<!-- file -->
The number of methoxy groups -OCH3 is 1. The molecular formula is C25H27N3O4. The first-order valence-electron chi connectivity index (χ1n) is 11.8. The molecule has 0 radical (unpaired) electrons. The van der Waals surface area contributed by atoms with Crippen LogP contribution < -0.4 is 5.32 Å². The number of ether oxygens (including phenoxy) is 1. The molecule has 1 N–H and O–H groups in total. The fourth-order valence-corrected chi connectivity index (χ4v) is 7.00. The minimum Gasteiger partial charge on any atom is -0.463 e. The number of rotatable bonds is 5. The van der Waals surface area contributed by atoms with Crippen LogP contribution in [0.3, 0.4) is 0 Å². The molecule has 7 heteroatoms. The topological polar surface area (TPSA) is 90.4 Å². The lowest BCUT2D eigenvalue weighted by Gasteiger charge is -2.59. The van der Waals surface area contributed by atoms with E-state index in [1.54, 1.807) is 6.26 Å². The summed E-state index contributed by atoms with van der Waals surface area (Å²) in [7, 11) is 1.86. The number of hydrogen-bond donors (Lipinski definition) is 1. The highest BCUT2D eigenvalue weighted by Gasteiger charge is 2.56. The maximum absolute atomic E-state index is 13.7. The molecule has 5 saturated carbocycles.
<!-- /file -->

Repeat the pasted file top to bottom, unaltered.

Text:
The number of methoxy groups -OCH3 is 1. The molecular formula is C25H27N3O4. The first-order valence-electron chi connectivity index (χ1n) is 11.8. The molecule has 0 radical (unpaired) electrons. The van der Waals surface area contributed by atoms with Crippen LogP contribution < -0.4 is 5.32 Å². The number of ether oxygens (including phenoxy) is 1. The molecule has 1 N–H and O–H groups in total. The fourth-order valence-corrected chi connectivity index (χ4v) is 7.00. The minimum Gasteiger partial charge on any atom is -0.463 e. The number of rotatable bonds is 5. The van der Waals surface area contributed by atoms with Crippen LogP contribution in [0.3, 0.4) is 0 Å². The molecule has 7 heteroatoms. The topological polar surface area (TPSA) is 90.4 Å². The lowest BCUT2D eigenvalue weighted by Gasteiger charge is -2.59. The van der Waals surface area contributed by atoms with E-state index in [1.54, 1.807) is 6.26 Å². The summed E-state index contributed by atoms with van der Waals surface area (Å²) in [7, 11) is 1.86. The number of hydrogen-bond donors (Lipinski definition) is 1. The highest BCUT2D eigenvalue weighted by Gasteiger charge is 2.56. The maximum absolute atomic E-state index is 13.7. The molecule has 5 saturated carbocycles.